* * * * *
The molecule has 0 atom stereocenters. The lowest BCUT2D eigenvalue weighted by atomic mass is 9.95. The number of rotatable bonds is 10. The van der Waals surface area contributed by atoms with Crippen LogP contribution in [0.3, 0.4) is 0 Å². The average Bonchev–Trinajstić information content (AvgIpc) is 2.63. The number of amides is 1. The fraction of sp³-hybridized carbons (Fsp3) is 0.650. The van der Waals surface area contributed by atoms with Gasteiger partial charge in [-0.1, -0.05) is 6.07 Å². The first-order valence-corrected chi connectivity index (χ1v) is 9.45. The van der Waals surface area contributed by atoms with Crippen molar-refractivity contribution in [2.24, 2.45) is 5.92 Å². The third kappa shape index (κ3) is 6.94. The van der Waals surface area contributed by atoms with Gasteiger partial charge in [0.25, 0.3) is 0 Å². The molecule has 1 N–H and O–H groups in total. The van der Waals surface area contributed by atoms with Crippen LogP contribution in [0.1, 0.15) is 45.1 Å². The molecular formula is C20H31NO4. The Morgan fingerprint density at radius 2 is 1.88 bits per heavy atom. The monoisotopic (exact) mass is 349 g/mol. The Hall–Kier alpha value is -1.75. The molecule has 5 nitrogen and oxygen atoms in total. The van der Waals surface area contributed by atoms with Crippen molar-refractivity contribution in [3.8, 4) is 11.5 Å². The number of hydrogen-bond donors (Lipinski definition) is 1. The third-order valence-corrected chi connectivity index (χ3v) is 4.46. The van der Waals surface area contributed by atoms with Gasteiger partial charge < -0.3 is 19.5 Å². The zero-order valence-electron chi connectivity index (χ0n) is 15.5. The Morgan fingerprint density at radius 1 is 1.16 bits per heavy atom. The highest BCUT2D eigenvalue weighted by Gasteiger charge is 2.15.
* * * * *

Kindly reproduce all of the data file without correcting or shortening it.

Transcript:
The molecule has 0 atom stereocenters. The lowest BCUT2D eigenvalue weighted by atomic mass is 9.95. The number of rotatable bonds is 10. The van der Waals surface area contributed by atoms with Crippen LogP contribution in [0.3, 0.4) is 0 Å². The average Bonchev–Trinajstić information content (AvgIpc) is 2.63. The number of amides is 1. The fraction of sp³-hybridized carbons (Fsp3) is 0.650. The van der Waals surface area contributed by atoms with Gasteiger partial charge in [-0.1, -0.05) is 6.07 Å². The first-order valence-corrected chi connectivity index (χ1v) is 9.45. The van der Waals surface area contributed by atoms with Crippen molar-refractivity contribution in [2.24, 2.45) is 5.92 Å². The third kappa shape index (κ3) is 6.94. The van der Waals surface area contributed by atoms with Gasteiger partial charge in [0.25, 0.3) is 0 Å². The molecule has 1 N–H and O–H groups in total. The van der Waals surface area contributed by atoms with Crippen LogP contribution in [0.1, 0.15) is 45.1 Å². The molecular formula is C20H31NO4. The Morgan fingerprint density at radius 2 is 1.88 bits per heavy atom. The monoisotopic (exact) mass is 349 g/mol. The Hall–Kier alpha value is -1.75. The molecule has 5 nitrogen and oxygen atoms in total. The van der Waals surface area contributed by atoms with Crippen molar-refractivity contribution in [3.8, 4) is 11.5 Å². The number of hydrogen-bond donors (Lipinski definition) is 1. The third-order valence-corrected chi connectivity index (χ3v) is 4.46. The van der Waals surface area contributed by atoms with Gasteiger partial charge < -0.3 is 19.5 Å². The zero-order valence-electron chi connectivity index (χ0n) is 15.5. The Morgan fingerprint density at radius 1 is 1.16 bits per heavy atom. The highest BCUT2D eigenvalue weighted by Gasteiger charge is 2.15.